In certain residential areas in Gauteng, South Africa, there are people walking their tigers as if they’re walking their dogs! This Sunday on Carte Blanche, community activist Audrey Steyn speaks to the current affairs show about “how two white tigers are terrifying residents in Boksburg”.
“So there’s tigers in Benoni, there’s tigers in Boksburg, there’s tigers in Springs and in Brakpan. And these are in residential areas where people walk the tigers as if they’re walking their dogs,” says Audrey.
The demand for wild pets is rising in South Africa, fuelled in part by cute online animal petting videos and the misconception that they can be fully domesticated.
In the wild, White Tigers are the ultimate predators, fearlessly stalking their prey for hours before ambushing them and going in for the kill. With their unusual white fur coats these ferocious hunters are in high demand from people wanting exotic pets, but they remain dangerous, wild animals… which are native to India, Russia and China where they thrive in low temperatures, swamps and jungles. Not in cities!
White tiger peeking through fence into children’s creche
So, when a pre-school teacher in Boksburg, Gauteng noticed in horror a white tiger peeking through the fence into her creche, she raised the alarm. But, when certain conditions are met, there are no public health bylaws in the City of Ekurhuleni preventing anyone from keeping a wild animal in their own backyard. That’s no comfort to the fearful people who now count two tigers as next-door neighbours.
“But are exotic pets safe to keep at home? We ask how a Gauteng couple ended up with two endangered white tigers in their suburban backyard,” says Carte Blanche.
Audrey also points out that tigers are “being tempted all the time by what’s going on around them” in cities where “a lion can’t be a lion. A tiger can’t be a tiger. To have constant sound and traffic and the smog and smell, and everything that comes along with being in a city…” (Producer: Busisiwe Gumede-Chizhanje | Presenter: Macfarlane Moleli)
Community activist Audrey Steyn says that in certain residential areas people walk their #tigers as if they’re walking their dogs.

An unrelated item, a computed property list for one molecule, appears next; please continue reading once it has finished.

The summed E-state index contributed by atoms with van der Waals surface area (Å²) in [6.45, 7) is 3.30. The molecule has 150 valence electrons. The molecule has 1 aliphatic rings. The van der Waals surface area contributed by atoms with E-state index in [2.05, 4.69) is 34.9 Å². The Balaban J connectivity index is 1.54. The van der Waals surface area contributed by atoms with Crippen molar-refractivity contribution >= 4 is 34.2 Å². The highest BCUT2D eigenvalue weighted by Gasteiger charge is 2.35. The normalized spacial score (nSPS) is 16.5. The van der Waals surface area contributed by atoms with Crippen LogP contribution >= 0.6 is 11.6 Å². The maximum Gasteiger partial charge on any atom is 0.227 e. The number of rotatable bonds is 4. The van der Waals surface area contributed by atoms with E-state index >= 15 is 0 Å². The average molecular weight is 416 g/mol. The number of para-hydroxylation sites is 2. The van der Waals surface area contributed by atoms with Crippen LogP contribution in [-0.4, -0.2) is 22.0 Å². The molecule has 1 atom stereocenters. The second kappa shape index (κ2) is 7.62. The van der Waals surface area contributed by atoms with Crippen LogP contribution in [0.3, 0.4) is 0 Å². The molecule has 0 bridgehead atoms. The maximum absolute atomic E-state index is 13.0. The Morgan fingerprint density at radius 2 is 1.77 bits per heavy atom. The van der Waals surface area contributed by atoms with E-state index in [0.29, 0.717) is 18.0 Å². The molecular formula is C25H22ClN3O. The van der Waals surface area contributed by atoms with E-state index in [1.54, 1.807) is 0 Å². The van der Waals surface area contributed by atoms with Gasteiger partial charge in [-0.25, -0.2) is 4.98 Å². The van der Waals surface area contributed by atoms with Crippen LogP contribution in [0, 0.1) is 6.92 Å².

— Carte Blanche (@carteblanchetv) October 23, 2021
Also on Carte Blanche this Sunday 24 October 2021:
Limpopo – named after one of South Africa’s great rivers – is largely a rural province with vast arable lands. It’s a haven for the farming of lucrative avocado trees and sits right on the doorstep of the Kruger National Park. It’s an area full of potential and municipalities here should be hard at work ensuring that service delivery is a priority. But after years of municipal mismanagement, basic services like clean running water, have become a scarce commodity in these parts. Most communities feel that they’ve been let down by their local government and even now, as the battle for their votes in the next elections rages on, there seems little hope that anything will change. (Producer: Sasha Schwendenwein | Presenter: Derek Watts)
Despite its rich agricultural resources and boasting the big five, local governance in Limpopo is in shambles. @DerekWatts reports live from the province Sunday 7pm. #CarteBlanche #LGE2021 #ServiceDelivery pic.twitter.com/UtyXLGKhAO
— Carte Blanche (@carteblanchetv) October 19, 2021
For almost a decade, 29-year old Shane Jordaan lived in a home for physically and mentally disabled people in Cullinan near Pretoria, but in June this year, he disappeared without a trace. It was only five days later that his family received the devastating news, setting off a month-long search that ended in tragedy. Shane’s decomposing body was found just five kilometres from the care facility. The autopsy report revealed devastating injuries, but no one knows what really happened to him. Now, more families are coming forward claiming that they too have lost their loved ones under suspicious conditions while in the care of this home. (Producer: Stenette Grosskopf | Research: Laura Byrne | Presenter: Derek Watts)
At least 4 patients living at a facility for mentally ill and disabled people near Cullinan have passed away in the last 4 months, leaving families with questions around the quality of care. Months later, families say they're not getting answers. @DerekWatts Sun on #CarteBlanche pic.twitter.com/2oJoKL3sn8
— Carte Blanche (@carteblanchetv) October 21, 2021
AGRICULTURE – Snail Power
Macfarlane Moleli says:
“High in protein and taste, snails have become a firm favourite across the world. Formerly a tiny industry locally, now snails are being bred right here in South Africa for global export – straight from our own backyard to the hors d’oeuvre table.”
On the menu in the fanciest restaurants in town, escargot is a delicious, mouth-watering delicacy but on a farm in the Western Cape, these humble snails are helping one family build an empire. With eggs that have become an indulgence, selling for up to R30,000 a kilo; shells used for compost; slime for cosmetics and meat that packs a protein punch, there seems almost no end to the value of snails.
So could these creatures be the next farming frontier in South Africa? (Producer: Sasha Schwendenwein | Presenter: Macfarlane Moleli)
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